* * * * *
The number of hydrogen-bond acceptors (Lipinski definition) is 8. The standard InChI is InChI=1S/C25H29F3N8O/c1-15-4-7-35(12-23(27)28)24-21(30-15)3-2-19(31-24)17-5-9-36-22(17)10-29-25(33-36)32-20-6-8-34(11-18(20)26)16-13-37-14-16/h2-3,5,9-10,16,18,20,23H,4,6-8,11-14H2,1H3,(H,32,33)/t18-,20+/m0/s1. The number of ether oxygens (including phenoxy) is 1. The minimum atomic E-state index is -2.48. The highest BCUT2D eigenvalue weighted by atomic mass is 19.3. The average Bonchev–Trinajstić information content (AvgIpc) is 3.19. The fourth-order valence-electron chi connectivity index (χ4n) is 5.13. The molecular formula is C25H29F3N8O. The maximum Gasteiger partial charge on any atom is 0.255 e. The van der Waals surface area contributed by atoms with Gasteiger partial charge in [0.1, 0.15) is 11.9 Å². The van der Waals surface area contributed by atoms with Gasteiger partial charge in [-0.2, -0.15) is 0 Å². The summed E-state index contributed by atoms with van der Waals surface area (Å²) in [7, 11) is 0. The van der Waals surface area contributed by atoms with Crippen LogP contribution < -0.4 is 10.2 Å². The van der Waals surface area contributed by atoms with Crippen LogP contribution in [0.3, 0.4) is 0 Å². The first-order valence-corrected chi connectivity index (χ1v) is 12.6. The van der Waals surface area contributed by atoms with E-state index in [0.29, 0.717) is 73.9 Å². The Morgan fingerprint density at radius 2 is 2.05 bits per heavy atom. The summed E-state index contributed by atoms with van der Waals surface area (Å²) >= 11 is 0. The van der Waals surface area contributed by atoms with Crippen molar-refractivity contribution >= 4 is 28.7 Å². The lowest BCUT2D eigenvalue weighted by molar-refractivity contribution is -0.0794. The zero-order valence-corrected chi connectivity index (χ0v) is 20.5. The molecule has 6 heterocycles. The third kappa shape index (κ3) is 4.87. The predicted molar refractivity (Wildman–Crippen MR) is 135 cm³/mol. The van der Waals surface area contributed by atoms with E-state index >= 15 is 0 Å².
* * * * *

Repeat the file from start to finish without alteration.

The number of hydrogen-bond acceptors (Lipinski definition) is 8. The standard InChI is InChI=1S/C25H29F3N8O/c1-15-4-7-35(12-23(27)28)24-21(30-15)3-2-19(31-24)17-5-9-36-22(17)10-29-25(33-36)32-20-6-8-34(11-18(20)26)16-13-37-14-16/h2-3,5,9-10,16,18,20,23H,4,6-8,11-14H2,1H3,(H,32,33)/t18-,20+/m0/s1. The number of ether oxygens (including phenoxy) is 1. The minimum atomic E-state index is -2.48. The highest BCUT2D eigenvalue weighted by atomic mass is 19.3. The average Bonchev–Trinajstić information content (AvgIpc) is 3.19. The fourth-order valence-electron chi connectivity index (χ4n) is 5.13. The molecular formula is C25H29F3N8O. The maximum Gasteiger partial charge on any atom is 0.255 e. The van der Waals surface area contributed by atoms with Gasteiger partial charge in [0.1, 0.15) is 11.9 Å². The van der Waals surface area contributed by atoms with Gasteiger partial charge in [-0.2, -0.15) is 0 Å². The summed E-state index contributed by atoms with van der Waals surface area (Å²) in [7, 11) is 0. The van der Waals surface area contributed by atoms with Crippen LogP contribution < -0.4 is 10.2 Å². The van der Waals surface area contributed by atoms with Crippen LogP contribution in [0.3, 0.4) is 0 Å². The first-order valence-corrected chi connectivity index (χ1v) is 12.6. The van der Waals surface area contributed by atoms with E-state index in [0.29, 0.717) is 73.9 Å². The Morgan fingerprint density at radius 2 is 2.05 bits per heavy atom. The summed E-state index contributed by atoms with van der Waals surface area (Å²) >= 11 is 0. The van der Waals surface area contributed by atoms with Crippen molar-refractivity contribution >= 4 is 28.7 Å². The lowest BCUT2D eigenvalue weighted by molar-refractivity contribution is -0.0794. The zero-order valence-corrected chi connectivity index (χ0v) is 20.5. The molecule has 6 heterocycles. The third kappa shape index (κ3) is 4.87. The predicted molar refractivity (Wildman–Crippen MR) is 135 cm³/mol. The van der Waals surface area contributed by atoms with E-state index >= 15 is 0 Å².